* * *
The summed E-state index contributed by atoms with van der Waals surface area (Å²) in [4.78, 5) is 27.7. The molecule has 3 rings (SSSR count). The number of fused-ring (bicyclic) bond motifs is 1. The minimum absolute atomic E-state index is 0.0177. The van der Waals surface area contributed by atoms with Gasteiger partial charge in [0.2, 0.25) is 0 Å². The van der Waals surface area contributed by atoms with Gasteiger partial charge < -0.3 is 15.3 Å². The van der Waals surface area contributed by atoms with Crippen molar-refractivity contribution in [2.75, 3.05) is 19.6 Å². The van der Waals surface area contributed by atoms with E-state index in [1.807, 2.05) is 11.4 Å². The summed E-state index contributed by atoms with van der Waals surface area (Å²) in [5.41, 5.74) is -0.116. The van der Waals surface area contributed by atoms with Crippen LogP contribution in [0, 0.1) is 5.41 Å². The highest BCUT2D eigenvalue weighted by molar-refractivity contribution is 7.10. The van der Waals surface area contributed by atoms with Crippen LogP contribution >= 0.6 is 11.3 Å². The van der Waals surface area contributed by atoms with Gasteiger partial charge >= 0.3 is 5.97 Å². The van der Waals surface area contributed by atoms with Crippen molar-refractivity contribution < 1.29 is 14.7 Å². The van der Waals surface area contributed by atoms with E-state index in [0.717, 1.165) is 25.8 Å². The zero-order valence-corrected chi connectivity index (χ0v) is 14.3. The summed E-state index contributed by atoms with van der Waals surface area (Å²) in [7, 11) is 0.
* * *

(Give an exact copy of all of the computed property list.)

The summed E-state index contributed by atoms with van der Waals surface area (Å²) in [4.78, 5) is 27.7. The molecule has 3 rings (SSSR count). The number of fused-ring (bicyclic) bond motifs is 1. The minimum absolute atomic E-state index is 0.0177. The van der Waals surface area contributed by atoms with Gasteiger partial charge in [0.2, 0.25) is 0 Å². The van der Waals surface area contributed by atoms with Gasteiger partial charge < -0.3 is 15.3 Å². The van der Waals surface area contributed by atoms with Crippen molar-refractivity contribution in [2.75, 3.05) is 19.6 Å². The van der Waals surface area contributed by atoms with E-state index in [1.807, 2.05) is 11.4 Å². The summed E-state index contributed by atoms with van der Waals surface area (Å²) in [5.41, 5.74) is -0.116. The van der Waals surface area contributed by atoms with Crippen LogP contribution in [0, 0.1) is 5.41 Å². The highest BCUT2D eigenvalue weighted by molar-refractivity contribution is 7.10. The van der Waals surface area contributed by atoms with Crippen LogP contribution >= 0.6 is 11.3 Å². The van der Waals surface area contributed by atoms with Gasteiger partial charge >= 0.3 is 5.97 Å². The van der Waals surface area contributed by atoms with Crippen molar-refractivity contribution < 1.29 is 14.7 Å². The van der Waals surface area contributed by atoms with E-state index in [0.717, 1.165) is 25.8 Å². The zero-order valence-corrected chi connectivity index (χ0v) is 14.3. The summed E-state index contributed by atoms with van der Waals surface area (Å²) in [7, 11) is 0.